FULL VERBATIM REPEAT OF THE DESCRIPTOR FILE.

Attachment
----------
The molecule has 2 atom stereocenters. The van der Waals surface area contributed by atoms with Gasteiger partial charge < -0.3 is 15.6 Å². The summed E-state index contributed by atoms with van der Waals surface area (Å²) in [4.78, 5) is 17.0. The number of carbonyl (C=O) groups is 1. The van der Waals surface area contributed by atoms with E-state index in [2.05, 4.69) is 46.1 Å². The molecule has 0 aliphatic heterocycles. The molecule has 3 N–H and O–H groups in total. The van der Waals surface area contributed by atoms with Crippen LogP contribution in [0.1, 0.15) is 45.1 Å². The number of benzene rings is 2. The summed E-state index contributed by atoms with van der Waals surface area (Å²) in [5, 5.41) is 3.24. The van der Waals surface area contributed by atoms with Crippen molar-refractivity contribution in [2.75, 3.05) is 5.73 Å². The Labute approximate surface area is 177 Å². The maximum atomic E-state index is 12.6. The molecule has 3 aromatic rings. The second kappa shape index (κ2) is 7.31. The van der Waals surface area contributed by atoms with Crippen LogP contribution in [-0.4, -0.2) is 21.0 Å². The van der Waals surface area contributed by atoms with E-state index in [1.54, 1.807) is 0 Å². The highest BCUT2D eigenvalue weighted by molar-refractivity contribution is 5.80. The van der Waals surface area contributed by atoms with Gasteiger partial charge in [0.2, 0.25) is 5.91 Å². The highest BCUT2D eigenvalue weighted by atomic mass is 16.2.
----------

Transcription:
The molecule has 2 atom stereocenters. The van der Waals surface area contributed by atoms with Gasteiger partial charge < -0.3 is 15.6 Å². The summed E-state index contributed by atoms with van der Waals surface area (Å²) in [4.78, 5) is 17.0. The number of carbonyl (C=O) groups is 1. The van der Waals surface area contributed by atoms with E-state index in [2.05, 4.69) is 46.1 Å². The molecule has 0 aliphatic heterocycles. The molecule has 3 N–H and O–H groups in total. The van der Waals surface area contributed by atoms with Crippen LogP contribution in [0.1, 0.15) is 45.1 Å². The number of benzene rings is 2. The summed E-state index contributed by atoms with van der Waals surface area (Å²) in [5, 5.41) is 3.24. The van der Waals surface area contributed by atoms with Crippen molar-refractivity contribution in [2.75, 3.05) is 5.73 Å². The Labute approximate surface area is 177 Å². The maximum atomic E-state index is 12.6. The molecule has 3 aromatic rings. The second kappa shape index (κ2) is 7.31. The van der Waals surface area contributed by atoms with Crippen LogP contribution in [-0.4, -0.2) is 21.0 Å². The van der Waals surface area contributed by atoms with E-state index in [1.54, 1.807) is 0 Å². The highest BCUT2D eigenvalue weighted by molar-refractivity contribution is 5.80. The van der Waals surface area contributed by atoms with Gasteiger partial charge in [0.2, 0.25) is 5.91 Å². The highest BCUT2D eigenvalue weighted by atomic mass is 16.2.